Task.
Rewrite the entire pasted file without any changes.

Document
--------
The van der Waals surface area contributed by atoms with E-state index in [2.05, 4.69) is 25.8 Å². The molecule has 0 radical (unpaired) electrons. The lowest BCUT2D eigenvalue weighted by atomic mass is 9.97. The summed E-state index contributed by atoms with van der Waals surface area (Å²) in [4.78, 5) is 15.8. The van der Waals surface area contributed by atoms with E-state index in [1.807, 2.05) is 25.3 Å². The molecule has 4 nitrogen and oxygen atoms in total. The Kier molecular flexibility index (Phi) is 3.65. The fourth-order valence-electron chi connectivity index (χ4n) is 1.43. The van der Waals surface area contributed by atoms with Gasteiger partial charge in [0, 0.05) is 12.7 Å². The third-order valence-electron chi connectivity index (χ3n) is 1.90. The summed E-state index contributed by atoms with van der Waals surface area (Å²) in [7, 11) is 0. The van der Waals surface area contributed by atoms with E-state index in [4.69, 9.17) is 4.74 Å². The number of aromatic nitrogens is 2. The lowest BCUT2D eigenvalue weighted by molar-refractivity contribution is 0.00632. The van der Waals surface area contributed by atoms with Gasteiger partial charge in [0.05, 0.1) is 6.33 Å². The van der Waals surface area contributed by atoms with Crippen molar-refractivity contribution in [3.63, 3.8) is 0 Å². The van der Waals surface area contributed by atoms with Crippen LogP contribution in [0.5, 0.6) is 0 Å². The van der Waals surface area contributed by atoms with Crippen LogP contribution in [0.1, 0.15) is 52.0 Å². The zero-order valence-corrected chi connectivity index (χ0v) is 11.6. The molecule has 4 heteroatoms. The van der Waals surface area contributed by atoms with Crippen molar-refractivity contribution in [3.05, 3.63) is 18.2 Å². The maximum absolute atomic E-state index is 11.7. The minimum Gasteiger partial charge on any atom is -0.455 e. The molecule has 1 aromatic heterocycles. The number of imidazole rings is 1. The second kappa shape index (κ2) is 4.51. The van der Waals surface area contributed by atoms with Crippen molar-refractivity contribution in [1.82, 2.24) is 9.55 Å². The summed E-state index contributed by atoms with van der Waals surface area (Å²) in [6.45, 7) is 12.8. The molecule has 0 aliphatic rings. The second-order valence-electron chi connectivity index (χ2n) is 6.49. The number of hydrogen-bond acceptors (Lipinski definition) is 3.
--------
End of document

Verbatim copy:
The van der Waals surface area contributed by atoms with E-state index in [2.05, 4.69) is 25.8 Å². The molecule has 0 radical (unpaired) electrons. The lowest BCUT2D eigenvalue weighted by atomic mass is 9.97. The summed E-state index contributed by atoms with van der Waals surface area (Å²) in [4.78, 5) is 15.8. The van der Waals surface area contributed by atoms with E-state index in [1.807, 2.05) is 25.3 Å². The molecule has 4 nitrogen and oxygen atoms in total. The Kier molecular flexibility index (Phi) is 3.65. The fourth-order valence-electron chi connectivity index (χ4n) is 1.43. The van der Waals surface area contributed by atoms with Gasteiger partial charge in [0, 0.05) is 12.7 Å². The third-order valence-electron chi connectivity index (χ3n) is 1.90. The summed E-state index contributed by atoms with van der Waals surface area (Å²) in [7, 11) is 0. The van der Waals surface area contributed by atoms with E-state index in [4.69, 9.17) is 4.74 Å². The number of aromatic nitrogens is 2. The lowest BCUT2D eigenvalue weighted by molar-refractivity contribution is 0.00632. The van der Waals surface area contributed by atoms with Gasteiger partial charge in [0.05, 0.1) is 6.33 Å². The van der Waals surface area contributed by atoms with Crippen molar-refractivity contribution in [3.63, 3.8) is 0 Å². The van der Waals surface area contributed by atoms with Crippen LogP contribution in [0.5, 0.6) is 0 Å². The van der Waals surface area contributed by atoms with Crippen LogP contribution in [0.1, 0.15) is 52.0 Å². The zero-order valence-corrected chi connectivity index (χ0v) is 11.6. The molecule has 4 heteroatoms. The van der Waals surface area contributed by atoms with Crippen molar-refractivity contribution in [3.05, 3.63) is 18.2 Å². The maximum absolute atomic E-state index is 11.7. The minimum Gasteiger partial charge on any atom is -0.455 e. The molecule has 1 aromatic heterocycles. The number of imidazole rings is 1. The second kappa shape index (κ2) is 4.51. The van der Waals surface area contributed by atoms with Crippen molar-refractivity contribution in [1.82, 2.24) is 9.55 Å². The summed E-state index contributed by atoms with van der Waals surface area (Å²) in [6.45, 7) is 12.8. The molecule has 0 aliphatic rings. The second-order valence-electron chi connectivity index (χ2n) is 6.49. The number of hydrogen-bond acceptors (Lipinski definition) is 3.